Salt Lake officials have implemented "Phase One" of a water use plan designed to ease the stress on the city's water system.
The plan includes asking major water users in the city to alter their outside watering schedules away from peak demand times of the day. LeRoy W. Hooton Jr., the public works director, said he has asked parks officials to alter watering schedules at parks and golf courses.Other major water users to be contacted include the Salt Lake City School District, the University of Utah, The Church of Jesus Christ of Latter-day Saints and municipal government entities that buy water from Salt Lake City.
Demand on the water system has been peaking daily for the past several weeks because of the high temperatures and the absence of rainfall.
Salt Lake Mayor Palmer DePaulis said he is confident the city's water supply will be "in good shape" this dry summer, but the city may be forced to cut off surplus water sold to Salt Lake County residents.
"We're in good shape this year as far as water is concerned," DePaulis said. "The county's position is a little more tenuous . . . if we completely use our available (water) they'll have to go off line," he added.
Salt Lake City has retail customers east of Ninth East in some parts of Salt Lake County north of Sandy and also sells its surplus water to the Salt Lake County Water Conservancy District, which has wholesale and retail customers valleywide.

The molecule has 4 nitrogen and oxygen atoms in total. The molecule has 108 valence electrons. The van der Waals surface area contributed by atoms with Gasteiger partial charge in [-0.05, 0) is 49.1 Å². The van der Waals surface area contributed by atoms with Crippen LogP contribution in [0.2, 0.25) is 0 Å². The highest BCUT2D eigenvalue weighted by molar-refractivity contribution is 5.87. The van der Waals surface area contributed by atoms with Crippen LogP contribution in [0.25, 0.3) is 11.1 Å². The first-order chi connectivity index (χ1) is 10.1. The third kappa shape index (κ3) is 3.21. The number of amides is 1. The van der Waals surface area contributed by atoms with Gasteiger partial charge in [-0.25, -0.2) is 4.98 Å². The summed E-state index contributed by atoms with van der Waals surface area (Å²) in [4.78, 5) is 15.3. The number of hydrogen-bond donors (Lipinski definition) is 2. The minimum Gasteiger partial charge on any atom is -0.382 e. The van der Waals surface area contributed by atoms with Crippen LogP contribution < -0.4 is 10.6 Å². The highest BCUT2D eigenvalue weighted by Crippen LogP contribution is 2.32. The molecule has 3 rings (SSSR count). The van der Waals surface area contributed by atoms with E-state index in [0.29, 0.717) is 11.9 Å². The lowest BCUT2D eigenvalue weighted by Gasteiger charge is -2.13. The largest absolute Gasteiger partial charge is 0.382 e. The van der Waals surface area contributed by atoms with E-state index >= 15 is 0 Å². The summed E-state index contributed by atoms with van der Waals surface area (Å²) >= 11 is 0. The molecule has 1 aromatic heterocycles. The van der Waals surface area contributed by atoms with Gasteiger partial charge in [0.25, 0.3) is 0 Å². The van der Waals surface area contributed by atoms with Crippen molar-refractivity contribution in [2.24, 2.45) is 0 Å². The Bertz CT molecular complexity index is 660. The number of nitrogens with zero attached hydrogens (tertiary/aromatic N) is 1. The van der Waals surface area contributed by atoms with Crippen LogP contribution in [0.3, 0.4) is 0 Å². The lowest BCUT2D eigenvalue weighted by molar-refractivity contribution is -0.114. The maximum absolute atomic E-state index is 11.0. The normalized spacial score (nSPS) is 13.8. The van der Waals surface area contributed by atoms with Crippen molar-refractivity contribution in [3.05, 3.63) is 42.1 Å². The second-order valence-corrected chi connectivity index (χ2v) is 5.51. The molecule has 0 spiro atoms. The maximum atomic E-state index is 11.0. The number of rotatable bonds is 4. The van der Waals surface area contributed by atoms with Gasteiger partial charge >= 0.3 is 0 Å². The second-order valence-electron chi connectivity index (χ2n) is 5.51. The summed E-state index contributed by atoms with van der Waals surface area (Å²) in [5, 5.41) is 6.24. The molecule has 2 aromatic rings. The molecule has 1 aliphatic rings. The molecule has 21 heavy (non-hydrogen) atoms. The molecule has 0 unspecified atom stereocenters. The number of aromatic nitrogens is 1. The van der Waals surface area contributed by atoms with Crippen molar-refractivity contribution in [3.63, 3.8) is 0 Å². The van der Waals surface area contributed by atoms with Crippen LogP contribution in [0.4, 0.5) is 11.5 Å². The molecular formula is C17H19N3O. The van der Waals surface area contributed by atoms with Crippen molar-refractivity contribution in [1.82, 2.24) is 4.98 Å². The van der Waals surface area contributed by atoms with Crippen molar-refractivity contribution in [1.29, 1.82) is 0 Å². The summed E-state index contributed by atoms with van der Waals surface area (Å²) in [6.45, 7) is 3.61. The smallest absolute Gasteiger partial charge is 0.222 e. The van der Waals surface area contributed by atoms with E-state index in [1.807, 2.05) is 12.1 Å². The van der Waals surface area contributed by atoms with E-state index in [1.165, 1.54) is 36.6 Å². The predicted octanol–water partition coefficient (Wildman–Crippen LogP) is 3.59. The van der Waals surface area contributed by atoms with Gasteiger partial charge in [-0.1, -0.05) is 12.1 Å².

Some of the county conservancy district's wholesale customers have water supplies of their own. Others do not.
DePaulis said the city could cut off surplus supplies even before it forces city residents to conserve water.
During the past several summers, Salt Lake City officials have said water would only be restricted to retail customers inside the city if supplies were insufficient after all surplus customers were cut off.
DePaulis said such restrictions are unlikely at this point, especially because Deer Creek Reservoir, from which much of the city's water comes, filled to capacity this year.
But if the dry spell lingers, the city could be forced to cut off the county.
Nick Sefakis, general manager of the Metropolitan Water District of Salt Lake, which controls Deer Creek Water, said county water officials are aware of the phasing scenario the city would implement if supplies run short. His staff has spoken each week with the city's public utilities department and communicates regularly with the county conservancy district. "We don't have any mandates out," Sefakis said. "We determined yesterday that we would probably continue status quo until the weekend. We've heard a storm may be coming."
The situation will be reviewed again during the first part of next week.
"The water supply is still adequate because of good management," Sefakis said. "The problem is we are running our system at maximum capacity . . . and have been for the entire month."
Salt Lake City's water treatment plant at the mouth of Little Cottonwood Canyon is designed to treat 100 million gallons per day. The plant has been treating 113 MGD for the past several weeks, Sefakis said.
If the conservancy district is bumped off the city's system, one east-side residential area near 94th South would be completely without water, said David Ovard, district associate director. Other water sources within the county district are "just fine otherwise," Ovard said, noting that Salt Lake City has not sent notice of any impending cutoffs.